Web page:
Australian Business Traveller has already spent some time with Cathay Pacific’s all-new business class cabin, which is now being rolled out across the CX fleet to replace the ‘cubicle’ seats on Boeing 777-300ERs and Airbus A330-300s (Cathay’s 747-400s will retain the current seating until those aircraft themselves are replaced by the 777-300s).
There’s plenty to soak up when it comes to these news seats, and indeed the new cabin as a whole – but if you want a snap summary, here are the five things we liked most about Cathay Pacific’s new business class seats.
Solitude, not solitary confinement
Cathay’s previous ‘cubicle class’ was not an outright hit with travellers. Many appreciated the privacy – it’s perhaps the most private seat you can get apart from a suite – while others felt the enclosed space created by the high dividing walls was too tight a fit or just too confining, both physically and psychologically.
The new business class seats seem to strike a perfect balance. The outer seats which angle towards the window are the most private, especially at the front row of the two business class cabins, but even the middle seats retain a high degree of personal space.
Another strike against ‘cubicle class‘ was that the seats weren’t not the easiest to get into and out of – mainly out of – during a flight, especially if seat was reclined. You’d grasp the sides diving walls and bodily haul oneself up, while steering clear of cables from laptop power adaptor and noise-cancelling headphones.
Now it’s much more civilised, with enough space so that odds and ends don’t get in the way – and if you need a hand to steady yourself, grasp the rear of the seat shell in front of you. It’s solidly built and won’t bother the occupant, unlike grabbing their actual seat.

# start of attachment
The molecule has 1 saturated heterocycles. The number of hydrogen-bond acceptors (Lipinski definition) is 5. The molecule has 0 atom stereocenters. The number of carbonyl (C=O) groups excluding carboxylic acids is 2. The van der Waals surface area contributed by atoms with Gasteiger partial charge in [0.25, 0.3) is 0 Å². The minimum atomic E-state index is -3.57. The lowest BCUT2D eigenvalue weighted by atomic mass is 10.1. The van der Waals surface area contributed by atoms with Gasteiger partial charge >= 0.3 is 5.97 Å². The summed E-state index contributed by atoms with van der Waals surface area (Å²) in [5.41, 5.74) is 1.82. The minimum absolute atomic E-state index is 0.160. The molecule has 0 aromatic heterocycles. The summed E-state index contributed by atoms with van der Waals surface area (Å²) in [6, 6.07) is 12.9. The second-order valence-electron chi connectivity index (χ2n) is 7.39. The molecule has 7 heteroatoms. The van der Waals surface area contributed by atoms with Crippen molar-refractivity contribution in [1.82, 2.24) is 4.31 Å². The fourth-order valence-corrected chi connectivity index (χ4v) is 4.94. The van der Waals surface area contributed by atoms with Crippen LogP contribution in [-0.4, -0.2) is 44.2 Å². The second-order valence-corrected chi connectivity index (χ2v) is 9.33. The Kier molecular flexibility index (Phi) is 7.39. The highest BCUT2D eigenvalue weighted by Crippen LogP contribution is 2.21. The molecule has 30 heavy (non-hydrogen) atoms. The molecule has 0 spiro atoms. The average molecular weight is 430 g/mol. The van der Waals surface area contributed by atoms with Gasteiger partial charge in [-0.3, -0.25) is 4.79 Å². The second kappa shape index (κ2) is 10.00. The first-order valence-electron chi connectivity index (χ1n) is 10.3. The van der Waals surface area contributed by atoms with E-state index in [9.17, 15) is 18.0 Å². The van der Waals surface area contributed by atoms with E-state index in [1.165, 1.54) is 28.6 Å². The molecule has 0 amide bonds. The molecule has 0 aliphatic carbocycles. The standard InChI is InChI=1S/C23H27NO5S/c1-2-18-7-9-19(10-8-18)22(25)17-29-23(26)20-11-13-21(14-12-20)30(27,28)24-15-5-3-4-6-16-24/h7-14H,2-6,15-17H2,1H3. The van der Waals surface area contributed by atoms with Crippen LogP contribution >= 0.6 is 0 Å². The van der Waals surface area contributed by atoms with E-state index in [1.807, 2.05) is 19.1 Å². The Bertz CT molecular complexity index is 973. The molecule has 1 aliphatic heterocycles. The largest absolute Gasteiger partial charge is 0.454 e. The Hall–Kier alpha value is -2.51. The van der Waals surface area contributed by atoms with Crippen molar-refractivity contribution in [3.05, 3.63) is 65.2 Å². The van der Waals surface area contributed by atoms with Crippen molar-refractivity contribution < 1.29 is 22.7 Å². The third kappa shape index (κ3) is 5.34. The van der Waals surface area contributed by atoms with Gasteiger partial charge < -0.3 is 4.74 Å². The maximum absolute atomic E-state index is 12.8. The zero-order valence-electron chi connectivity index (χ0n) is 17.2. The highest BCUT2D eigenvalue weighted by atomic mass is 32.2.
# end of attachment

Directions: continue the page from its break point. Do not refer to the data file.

Nooks and crannies
Today’s travellers need plenty of space to keep some of their carry-on kit close at hand.
Gone are the days when all you had was a book and maybe a pair of reading glasses.
Now it’s a laptop and possibly the power adaptor; a smartphone/MP3 player; a tablet or ebook reader; noise-cancelling headphones (even though Cathay supplies its own) and sometimes a small toiletries pack containing your own favourite brands and items.
Cathay’s new business class seats will win a tick from business travellers for providing storage for your odds and ends.
There’s a wide and deep side pocket that’ll take your laptop, tablet, in-flight reading and even a pair of noise-cancelling headphones – and this remains within fairly easy reach even when the seat is reclined or in lie-flat mode.
Adjacent to the cocktail table (another neat feature we welcome in any business class cabin) is a compartment containing Cathay’s supplied headphones but with room for reading glasses, in-flight toiletries or small gadgets.
Finally, once you slip off your shoes you can stow them out of the way in a shoe locker. We also liked seeing the emergency instruction card ticked away in its own recess close to the floor.
Got some movies and TV shows stored on your iPhone or iPad, laptop or even a camcorder?
You'll be able to settle back and watch your videos on the 15 inch screen.
Next to the laptop power socket you'll find a pair of ports for hooking up a range of devices.
The top-most one (outlined in blue) uses standard RCA jacks which you can connect to any device that has an RCA cable (an accessory available for most brands of smartphone, camcorder, and portable DVD player).
The bottom one (outlined in yellow) uses a special iPod Connection Cable which you can borrow from the cabin crew to plug in your iDevice.
There's also a USB port which can keep your tablet or smartphone charged up during the flight.
Anyone who’s ever stretched and strained a little to reach the overhead luggage bins will appreciate the tiny step recessed into the base of each aisle. It provides just enough of a boost to help with loading bags in or hauling them out.
And because not everyone is aware of these little helpers you’ll come off looking like the savvy seasoned traveller you are.
About David Flynn
David Flynn is the editor of Australian Business Traveller and a bit of a travel tragic with a weakness for good coffee, shopping and lychee martinis.